The Calabrese impedance tuner shows a real-time impedance tuner that is controlled with fast electrical switches allowing the tuner to reconfigure in less than 35 µs, when measurements are performed as quickly as possible without pulsing on and off for radar operation . The tuner uses open-circuit radial stubs connected along the main transmission line, with Analog Devices' HMC550A switches to introduce different combinations of the six stubs on the transmission line. The Calabrese algorithm used to control this tuner design proceeds by toggling the state of each switch one at a time . The algorithm is shown to determine the optimum in as few as one to three iterations. The 64-state tuner is able to reach a broad range of the Smith Chart, thus enabling a match for multiple, unknown combinations of frequency and antenna impedance that may be encountered.
Tuner Integration With Sdradar
Because of the tuner's fast reconfiguration time, the described SDRadar system and real-time impedance tuner were integrated synchronously, allowing for rapid reconfiguration times within the transmit and receive time structure of the radar. When the mechanical tuner of Semnani  was previously implemented in the SDRadar framework , the mechanical nature of the tuner caused impedance adjustments to require much longer intervals (30–100 ms) than the SDRadar's pulse repetition interval (PRI) of 409.6 µs. Integration of the Semnani tuner into the SDRadar was asynchronous, with adjustments made over the course of separate pulses . This approach leaves the radar open to possible mid-pulse distortions, as analyzed by Egbert . While such distortions can be mitigated with the techniques of Egbert  and Kirk , it is generally preferable to prevent distortion when possible.
For synchronous operation, the tuner algorithm implementation was adjusted to ensure impedance adjustments were made outside of the transmission window of the SDRadar (during the radar's “listen” interval). Previous demonstrations of the tuner used short test waveforms and proceeded to the next impedance in the search as quickly as possible. However, when integrating the tuner into the SDRadar system, the rate of optimization is driven by the PRI of the radar. For this demonstration, the SDRadar operates with a PRI of 409.6 µs, with the rate of impedance optimization throttled to one impedance evaluation per pulse. Additionally, the radar transmits across its entire 100 MHz band, rather than adapting to interference within its band. By transmitting over the full band, the same waveform is transmitted at each pulse until a change in frequency occurs. Thus, the search can quickly determine the optimal state and hold the optimal tuner state for improved output power until the system is presented with too much in-band interference, causing the system to hop to a different frequency band. Measurements were performed to show the improvements in output power and the reconfiguration time needed for the system to find the optimum after a change in frequency. To trigger changes in the SDRadar's operating band, interference was presented to the SDRadar system in loopback from the second SDR transmit channel, with full-band interference being presented at random time intervals no greater than 100ms.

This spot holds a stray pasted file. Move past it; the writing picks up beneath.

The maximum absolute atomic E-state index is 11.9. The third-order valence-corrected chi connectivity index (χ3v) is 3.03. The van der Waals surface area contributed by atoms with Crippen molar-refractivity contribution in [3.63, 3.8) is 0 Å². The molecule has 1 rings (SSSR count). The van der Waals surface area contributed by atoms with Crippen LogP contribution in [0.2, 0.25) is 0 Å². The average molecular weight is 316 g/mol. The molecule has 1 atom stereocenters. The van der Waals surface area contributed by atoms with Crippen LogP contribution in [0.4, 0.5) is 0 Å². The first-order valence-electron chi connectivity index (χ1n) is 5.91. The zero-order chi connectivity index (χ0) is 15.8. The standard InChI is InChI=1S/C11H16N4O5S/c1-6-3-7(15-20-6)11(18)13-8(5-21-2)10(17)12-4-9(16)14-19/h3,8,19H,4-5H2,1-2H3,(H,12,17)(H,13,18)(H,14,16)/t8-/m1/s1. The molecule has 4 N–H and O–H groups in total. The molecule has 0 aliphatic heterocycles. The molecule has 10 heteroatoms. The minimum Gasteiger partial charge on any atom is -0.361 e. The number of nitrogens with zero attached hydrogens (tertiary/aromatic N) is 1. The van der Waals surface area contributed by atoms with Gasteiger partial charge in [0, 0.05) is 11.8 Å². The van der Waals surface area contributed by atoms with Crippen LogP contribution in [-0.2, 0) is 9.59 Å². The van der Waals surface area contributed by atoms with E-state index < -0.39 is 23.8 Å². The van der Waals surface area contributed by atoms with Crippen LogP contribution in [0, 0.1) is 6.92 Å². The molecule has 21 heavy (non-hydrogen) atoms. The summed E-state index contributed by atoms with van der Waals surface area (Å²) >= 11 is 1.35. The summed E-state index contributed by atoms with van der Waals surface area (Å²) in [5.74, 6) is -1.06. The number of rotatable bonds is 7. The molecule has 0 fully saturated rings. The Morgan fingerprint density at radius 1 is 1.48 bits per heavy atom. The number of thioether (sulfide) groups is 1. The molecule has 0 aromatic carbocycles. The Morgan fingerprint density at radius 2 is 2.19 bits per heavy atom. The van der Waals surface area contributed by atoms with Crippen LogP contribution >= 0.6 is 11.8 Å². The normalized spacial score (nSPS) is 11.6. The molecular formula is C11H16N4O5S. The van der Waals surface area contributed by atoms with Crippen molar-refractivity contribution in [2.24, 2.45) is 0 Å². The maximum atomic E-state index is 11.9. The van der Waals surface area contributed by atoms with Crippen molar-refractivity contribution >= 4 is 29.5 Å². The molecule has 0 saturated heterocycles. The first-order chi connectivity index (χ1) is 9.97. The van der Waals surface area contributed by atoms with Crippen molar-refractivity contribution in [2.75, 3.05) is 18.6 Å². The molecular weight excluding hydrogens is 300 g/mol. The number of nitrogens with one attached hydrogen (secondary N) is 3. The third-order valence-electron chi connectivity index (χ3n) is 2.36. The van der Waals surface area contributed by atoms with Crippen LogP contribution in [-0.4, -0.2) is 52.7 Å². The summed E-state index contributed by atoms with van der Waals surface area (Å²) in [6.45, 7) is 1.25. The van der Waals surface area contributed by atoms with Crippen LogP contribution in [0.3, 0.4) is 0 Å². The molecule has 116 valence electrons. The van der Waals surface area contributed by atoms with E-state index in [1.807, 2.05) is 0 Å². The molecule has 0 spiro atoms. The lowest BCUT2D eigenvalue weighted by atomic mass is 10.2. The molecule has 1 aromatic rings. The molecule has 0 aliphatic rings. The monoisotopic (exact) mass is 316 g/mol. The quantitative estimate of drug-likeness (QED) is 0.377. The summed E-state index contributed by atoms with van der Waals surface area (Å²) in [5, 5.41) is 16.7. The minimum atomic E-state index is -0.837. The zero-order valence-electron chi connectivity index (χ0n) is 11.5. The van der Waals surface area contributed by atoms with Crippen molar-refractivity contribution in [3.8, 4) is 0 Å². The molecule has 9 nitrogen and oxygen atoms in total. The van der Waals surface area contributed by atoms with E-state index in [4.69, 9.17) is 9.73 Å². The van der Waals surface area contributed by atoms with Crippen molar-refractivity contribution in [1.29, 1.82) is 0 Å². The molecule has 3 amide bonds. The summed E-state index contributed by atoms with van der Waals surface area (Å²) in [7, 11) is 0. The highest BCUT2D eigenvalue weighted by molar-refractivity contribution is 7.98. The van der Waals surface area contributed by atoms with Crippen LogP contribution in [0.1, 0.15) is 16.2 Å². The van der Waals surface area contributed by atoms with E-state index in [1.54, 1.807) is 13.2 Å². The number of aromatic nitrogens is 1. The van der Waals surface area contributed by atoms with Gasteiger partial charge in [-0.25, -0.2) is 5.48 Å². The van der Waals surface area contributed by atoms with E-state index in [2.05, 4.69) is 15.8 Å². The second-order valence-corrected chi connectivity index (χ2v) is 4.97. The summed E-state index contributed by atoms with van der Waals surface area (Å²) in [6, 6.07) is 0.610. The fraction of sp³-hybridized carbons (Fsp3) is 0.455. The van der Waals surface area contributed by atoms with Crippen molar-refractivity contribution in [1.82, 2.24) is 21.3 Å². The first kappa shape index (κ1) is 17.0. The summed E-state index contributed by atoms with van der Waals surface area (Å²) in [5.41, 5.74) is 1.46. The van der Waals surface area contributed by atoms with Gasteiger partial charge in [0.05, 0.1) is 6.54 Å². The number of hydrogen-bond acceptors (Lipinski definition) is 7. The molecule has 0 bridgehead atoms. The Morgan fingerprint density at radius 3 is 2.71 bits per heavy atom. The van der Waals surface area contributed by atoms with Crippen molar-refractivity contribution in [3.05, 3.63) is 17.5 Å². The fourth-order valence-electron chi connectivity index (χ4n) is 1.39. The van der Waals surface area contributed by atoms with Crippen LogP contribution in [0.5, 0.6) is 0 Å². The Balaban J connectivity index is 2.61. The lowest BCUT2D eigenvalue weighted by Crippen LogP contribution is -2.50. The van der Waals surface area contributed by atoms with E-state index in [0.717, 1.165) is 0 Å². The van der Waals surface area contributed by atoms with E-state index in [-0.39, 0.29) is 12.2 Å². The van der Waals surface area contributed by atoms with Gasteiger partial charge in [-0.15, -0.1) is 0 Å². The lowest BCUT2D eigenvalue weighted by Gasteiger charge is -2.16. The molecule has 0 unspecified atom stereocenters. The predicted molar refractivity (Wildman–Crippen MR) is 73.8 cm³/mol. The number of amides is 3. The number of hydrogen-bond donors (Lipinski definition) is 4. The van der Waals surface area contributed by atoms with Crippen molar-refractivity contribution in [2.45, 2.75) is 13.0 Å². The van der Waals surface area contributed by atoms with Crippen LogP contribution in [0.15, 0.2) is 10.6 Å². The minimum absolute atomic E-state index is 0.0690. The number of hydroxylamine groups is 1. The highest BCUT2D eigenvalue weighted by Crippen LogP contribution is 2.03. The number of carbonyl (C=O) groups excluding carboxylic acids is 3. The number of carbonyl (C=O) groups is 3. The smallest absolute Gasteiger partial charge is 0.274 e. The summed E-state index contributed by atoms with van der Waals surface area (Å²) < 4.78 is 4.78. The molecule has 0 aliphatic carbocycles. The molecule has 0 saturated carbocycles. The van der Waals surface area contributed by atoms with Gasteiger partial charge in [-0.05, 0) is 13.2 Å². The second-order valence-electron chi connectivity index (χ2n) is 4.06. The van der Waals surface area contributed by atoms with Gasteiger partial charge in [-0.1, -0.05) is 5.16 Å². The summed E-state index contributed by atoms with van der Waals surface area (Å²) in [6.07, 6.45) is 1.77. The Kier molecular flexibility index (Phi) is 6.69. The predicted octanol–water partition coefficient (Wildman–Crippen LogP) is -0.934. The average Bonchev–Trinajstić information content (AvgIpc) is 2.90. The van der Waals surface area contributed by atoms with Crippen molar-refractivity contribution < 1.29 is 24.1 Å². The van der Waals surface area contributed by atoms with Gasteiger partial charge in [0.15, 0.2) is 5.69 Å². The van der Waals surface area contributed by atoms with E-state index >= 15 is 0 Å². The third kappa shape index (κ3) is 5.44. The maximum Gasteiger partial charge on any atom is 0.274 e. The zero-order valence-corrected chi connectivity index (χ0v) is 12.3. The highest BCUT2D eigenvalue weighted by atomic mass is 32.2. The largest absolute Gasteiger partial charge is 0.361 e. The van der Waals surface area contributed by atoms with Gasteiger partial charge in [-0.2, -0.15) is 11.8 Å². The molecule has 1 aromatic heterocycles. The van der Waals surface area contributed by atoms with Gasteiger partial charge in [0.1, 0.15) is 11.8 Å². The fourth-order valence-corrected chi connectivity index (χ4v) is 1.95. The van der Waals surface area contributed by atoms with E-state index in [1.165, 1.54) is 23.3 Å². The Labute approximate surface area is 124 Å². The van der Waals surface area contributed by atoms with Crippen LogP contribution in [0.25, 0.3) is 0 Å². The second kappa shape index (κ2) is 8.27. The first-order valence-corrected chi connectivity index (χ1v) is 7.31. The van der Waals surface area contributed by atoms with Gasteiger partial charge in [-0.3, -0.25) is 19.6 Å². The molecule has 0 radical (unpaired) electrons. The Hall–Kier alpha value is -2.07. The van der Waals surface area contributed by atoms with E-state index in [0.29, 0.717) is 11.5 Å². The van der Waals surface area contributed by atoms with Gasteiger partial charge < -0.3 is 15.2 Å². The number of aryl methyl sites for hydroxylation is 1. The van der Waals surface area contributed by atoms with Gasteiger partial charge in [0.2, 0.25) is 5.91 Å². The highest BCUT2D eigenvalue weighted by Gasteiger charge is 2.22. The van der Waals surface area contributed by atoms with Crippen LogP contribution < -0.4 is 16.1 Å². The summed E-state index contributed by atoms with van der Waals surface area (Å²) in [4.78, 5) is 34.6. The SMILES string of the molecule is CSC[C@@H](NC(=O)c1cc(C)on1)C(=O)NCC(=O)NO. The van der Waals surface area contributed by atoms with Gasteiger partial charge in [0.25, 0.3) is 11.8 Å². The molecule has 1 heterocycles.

With the setup shown in Fig. 1, the change in output power over time and the improvement in maximum detectable range over the baseline were examined for multiple searches. Table 1 shows the results of fast tuning at four different frequencies used in the band-hopping caused by interference. A video can be constructed and played to show the real-time maximum detectable range compared to the “baseline” range before tuning, as well as the transmit power over time. Snapshots of the output power versus time and calculated maximum detectable range are shown for Search 2 (Figs. 2 and 3) and Search 3 (Figs. 4 and 5).